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U.S. Shipping Guns To Haiti's Island Neighbor

by Marty Logan
Haiti Article Index

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(IPS) -- Washington is poised to start shipping 20,000 M-16 rifles to the Dominican Republic, the nation that shares the island of Hispaniola with Haiti, where well-armed rebels helped to force President Jean-Bertrand Aristide from power Feb. 29.

Experts predict the new guns could cross the poorly guarded border between the countries, but the U.S. State Department says the agreement with the government in Santo Domingo prevents any transfer of weapons from the military.

The news comes just days after the commander of the U.S. Marines in Haiti apparently reversed a previous U.S. decision that troops in the multinational force would seek to disarm rebels and other groups in the country, which is awash in small arms.

On Saturday, interim Prime Minister Gerard Latortue watched as rebel leaders in the town of Gonaives surrendered about 10 decrepit-looking guns as a show of "goodwill." He said the loose-knit group -- whose members include convicted murderers and other known and suspected human rights violators -- would disarm when the time was right.

Washington intends to ship the first group of 2,000-3,000 surplus M-16s within 90 days, a spokesman from the Pentagon's Defense Security Cooperation Agency confirmed Wednesday.

The deal was made in 2002 and Congress was informed of it, he added.

A State Department spokesman told IPS that checks are in place to prevent the weapons from getting into criminals' hands.

"If you're hinting that these are going to Haitian rebels, that's not the case. We specifically say that these are for the use of the Dominican Armed Forces and if you use them for anything else, you have to ask us first," added the spokesman, who requested anonymity.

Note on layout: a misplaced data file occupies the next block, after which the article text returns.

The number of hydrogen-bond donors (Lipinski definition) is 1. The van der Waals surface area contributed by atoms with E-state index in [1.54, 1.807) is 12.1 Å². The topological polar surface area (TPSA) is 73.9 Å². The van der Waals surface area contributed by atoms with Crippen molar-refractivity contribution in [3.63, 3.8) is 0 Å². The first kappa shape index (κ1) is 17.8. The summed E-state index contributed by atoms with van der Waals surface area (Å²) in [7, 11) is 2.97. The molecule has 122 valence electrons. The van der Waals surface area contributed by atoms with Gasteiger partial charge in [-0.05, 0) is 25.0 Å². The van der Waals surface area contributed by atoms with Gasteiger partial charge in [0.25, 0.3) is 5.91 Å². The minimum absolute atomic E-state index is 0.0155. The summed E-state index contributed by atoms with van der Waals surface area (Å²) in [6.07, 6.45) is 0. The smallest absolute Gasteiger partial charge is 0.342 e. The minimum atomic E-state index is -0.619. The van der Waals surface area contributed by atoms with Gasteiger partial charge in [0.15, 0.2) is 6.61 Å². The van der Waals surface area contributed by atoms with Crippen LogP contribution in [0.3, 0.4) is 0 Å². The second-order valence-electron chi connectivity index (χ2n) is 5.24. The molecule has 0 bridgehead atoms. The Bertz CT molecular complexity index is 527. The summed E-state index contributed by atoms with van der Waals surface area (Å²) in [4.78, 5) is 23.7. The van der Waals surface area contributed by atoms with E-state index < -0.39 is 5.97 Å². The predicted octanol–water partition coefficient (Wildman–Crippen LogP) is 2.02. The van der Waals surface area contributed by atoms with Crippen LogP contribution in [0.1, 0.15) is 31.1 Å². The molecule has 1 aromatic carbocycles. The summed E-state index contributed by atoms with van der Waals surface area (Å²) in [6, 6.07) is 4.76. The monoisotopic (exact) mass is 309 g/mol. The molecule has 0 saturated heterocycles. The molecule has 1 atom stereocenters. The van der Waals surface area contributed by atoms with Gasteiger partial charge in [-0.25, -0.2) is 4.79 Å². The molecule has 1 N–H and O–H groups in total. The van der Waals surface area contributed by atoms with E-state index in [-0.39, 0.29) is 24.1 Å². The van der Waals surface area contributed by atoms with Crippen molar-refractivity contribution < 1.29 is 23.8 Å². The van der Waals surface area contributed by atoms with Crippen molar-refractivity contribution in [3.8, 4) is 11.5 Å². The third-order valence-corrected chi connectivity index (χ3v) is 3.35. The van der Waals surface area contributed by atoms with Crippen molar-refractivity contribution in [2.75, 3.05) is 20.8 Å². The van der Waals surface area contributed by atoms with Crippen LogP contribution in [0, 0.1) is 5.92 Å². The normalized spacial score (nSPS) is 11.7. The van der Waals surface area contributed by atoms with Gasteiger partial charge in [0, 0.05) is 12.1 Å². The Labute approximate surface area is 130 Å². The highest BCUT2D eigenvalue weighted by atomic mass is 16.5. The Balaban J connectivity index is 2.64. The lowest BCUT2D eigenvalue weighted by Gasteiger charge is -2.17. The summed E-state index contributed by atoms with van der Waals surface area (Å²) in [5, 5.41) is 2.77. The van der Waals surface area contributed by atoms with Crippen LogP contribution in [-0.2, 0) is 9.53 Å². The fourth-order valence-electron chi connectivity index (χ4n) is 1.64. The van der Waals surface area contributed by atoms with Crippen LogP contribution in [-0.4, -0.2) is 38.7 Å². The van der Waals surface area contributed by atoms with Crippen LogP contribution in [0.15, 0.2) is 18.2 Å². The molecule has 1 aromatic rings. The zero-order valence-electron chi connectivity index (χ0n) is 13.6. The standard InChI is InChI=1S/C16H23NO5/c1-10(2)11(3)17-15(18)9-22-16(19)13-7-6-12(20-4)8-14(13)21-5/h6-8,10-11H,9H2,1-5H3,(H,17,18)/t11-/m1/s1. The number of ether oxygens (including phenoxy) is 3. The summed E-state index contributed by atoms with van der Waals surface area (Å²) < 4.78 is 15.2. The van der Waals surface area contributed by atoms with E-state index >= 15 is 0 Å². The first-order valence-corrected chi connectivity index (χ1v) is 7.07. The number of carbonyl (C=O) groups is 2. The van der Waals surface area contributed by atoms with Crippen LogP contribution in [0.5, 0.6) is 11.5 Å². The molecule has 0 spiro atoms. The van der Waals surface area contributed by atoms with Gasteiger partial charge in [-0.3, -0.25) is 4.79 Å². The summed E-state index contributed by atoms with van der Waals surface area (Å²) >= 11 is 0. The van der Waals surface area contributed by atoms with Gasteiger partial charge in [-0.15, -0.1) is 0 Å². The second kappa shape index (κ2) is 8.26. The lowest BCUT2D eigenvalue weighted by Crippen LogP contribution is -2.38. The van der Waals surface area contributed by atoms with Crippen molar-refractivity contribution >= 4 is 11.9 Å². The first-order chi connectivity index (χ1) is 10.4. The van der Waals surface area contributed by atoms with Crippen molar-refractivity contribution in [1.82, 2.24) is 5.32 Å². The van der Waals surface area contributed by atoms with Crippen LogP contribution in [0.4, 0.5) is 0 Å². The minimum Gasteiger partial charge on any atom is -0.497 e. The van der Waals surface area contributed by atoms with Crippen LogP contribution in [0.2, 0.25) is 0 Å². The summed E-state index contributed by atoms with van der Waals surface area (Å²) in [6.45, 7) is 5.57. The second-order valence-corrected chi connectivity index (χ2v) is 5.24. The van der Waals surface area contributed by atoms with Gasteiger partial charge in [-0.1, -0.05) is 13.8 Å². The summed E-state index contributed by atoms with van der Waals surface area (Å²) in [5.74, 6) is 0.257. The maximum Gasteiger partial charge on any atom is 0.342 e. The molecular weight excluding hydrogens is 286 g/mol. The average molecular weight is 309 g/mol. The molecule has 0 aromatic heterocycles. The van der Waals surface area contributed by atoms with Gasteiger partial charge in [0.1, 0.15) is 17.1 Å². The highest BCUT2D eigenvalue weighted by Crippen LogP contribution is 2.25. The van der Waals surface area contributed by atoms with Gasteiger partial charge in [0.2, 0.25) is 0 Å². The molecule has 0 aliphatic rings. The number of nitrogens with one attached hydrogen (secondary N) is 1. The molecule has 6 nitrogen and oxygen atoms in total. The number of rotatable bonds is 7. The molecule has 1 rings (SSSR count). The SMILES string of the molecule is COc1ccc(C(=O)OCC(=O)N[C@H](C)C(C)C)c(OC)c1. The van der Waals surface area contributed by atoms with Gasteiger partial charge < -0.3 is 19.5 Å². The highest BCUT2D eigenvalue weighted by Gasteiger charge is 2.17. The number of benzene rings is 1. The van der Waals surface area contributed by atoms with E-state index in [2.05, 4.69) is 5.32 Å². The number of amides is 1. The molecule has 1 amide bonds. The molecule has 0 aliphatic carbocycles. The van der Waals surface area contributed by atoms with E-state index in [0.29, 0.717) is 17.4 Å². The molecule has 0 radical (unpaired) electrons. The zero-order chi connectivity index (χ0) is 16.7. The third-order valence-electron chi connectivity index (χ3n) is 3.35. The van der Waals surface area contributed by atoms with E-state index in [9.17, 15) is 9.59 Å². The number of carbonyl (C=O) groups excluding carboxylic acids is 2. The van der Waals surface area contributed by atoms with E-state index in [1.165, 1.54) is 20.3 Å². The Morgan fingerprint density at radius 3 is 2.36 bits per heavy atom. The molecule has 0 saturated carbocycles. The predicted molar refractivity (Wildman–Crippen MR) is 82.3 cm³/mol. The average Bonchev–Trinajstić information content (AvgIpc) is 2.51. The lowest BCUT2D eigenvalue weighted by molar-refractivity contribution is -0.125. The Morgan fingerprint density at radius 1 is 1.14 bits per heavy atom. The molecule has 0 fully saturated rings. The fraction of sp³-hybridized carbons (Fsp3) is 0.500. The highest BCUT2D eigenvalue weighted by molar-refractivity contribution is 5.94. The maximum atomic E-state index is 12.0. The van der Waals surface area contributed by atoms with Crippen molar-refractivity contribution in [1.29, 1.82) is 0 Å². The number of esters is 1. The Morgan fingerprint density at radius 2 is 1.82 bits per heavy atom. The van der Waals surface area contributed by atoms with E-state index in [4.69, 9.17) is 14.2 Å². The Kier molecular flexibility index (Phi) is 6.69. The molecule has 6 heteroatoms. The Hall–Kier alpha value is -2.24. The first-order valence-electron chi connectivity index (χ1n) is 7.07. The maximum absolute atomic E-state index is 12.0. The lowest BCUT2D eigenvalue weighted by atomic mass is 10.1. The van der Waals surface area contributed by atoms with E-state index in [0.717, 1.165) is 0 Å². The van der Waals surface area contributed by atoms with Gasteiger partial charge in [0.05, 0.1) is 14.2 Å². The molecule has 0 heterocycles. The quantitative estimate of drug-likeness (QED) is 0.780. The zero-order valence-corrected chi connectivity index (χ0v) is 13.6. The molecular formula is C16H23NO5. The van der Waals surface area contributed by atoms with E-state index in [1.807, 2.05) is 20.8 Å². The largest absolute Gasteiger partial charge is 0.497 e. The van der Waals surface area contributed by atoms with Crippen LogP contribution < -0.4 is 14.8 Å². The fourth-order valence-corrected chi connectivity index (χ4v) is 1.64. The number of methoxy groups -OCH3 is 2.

"We're not in a position to make a 100 percent guarantee, but certainly the conditions under which we have agreed to transfer these weapons are that they are for the use of the Dominican Republic's Armed Forces and are not to be transferred. We do checks from time to time to make sure that's the case."

One expert says she is not sure where the thousands of guns now in Haiti came from, but that many probably entered via the Dominican Republic.

"It's pretty clear that a lot of those weapons are remnants from 1994 and have remained, not underground necessarily, but not as visible and destabilising. But I'm sure there are new weapons being brought in," said Rachel Stohl, a senior analyst at the Centre for Defense Information in Washington.

"It's unclear to me how compliant the government or military is in that, but I think there's pretty good evidence that the weapons are flowing (across the border). It's a very weak border. Because other goods and services can move across that border relatively easily, there's no reason to think that guns wouldn't be able to as well," she added in an interview.

Washington led a military force into Haiti in 1994 to restore Aristide to power after a coup and a brutal three-year military regime. The former Catholic priest and champion of the country's poor was elected for a second time in 2000, but following Senate elections that some international bodies called "flawed," the political opposition refused to negotiate with him.

Earlier this year rebel leaders, who include former members of the Haitian army that Aristide disbanded after returning to power, as well as former police, took advantage of the political deadlock to cross into Haiti from the Dominican Republic. They terrorised towns in the northern part of the country, killing members of the country's small, poorly armed police force.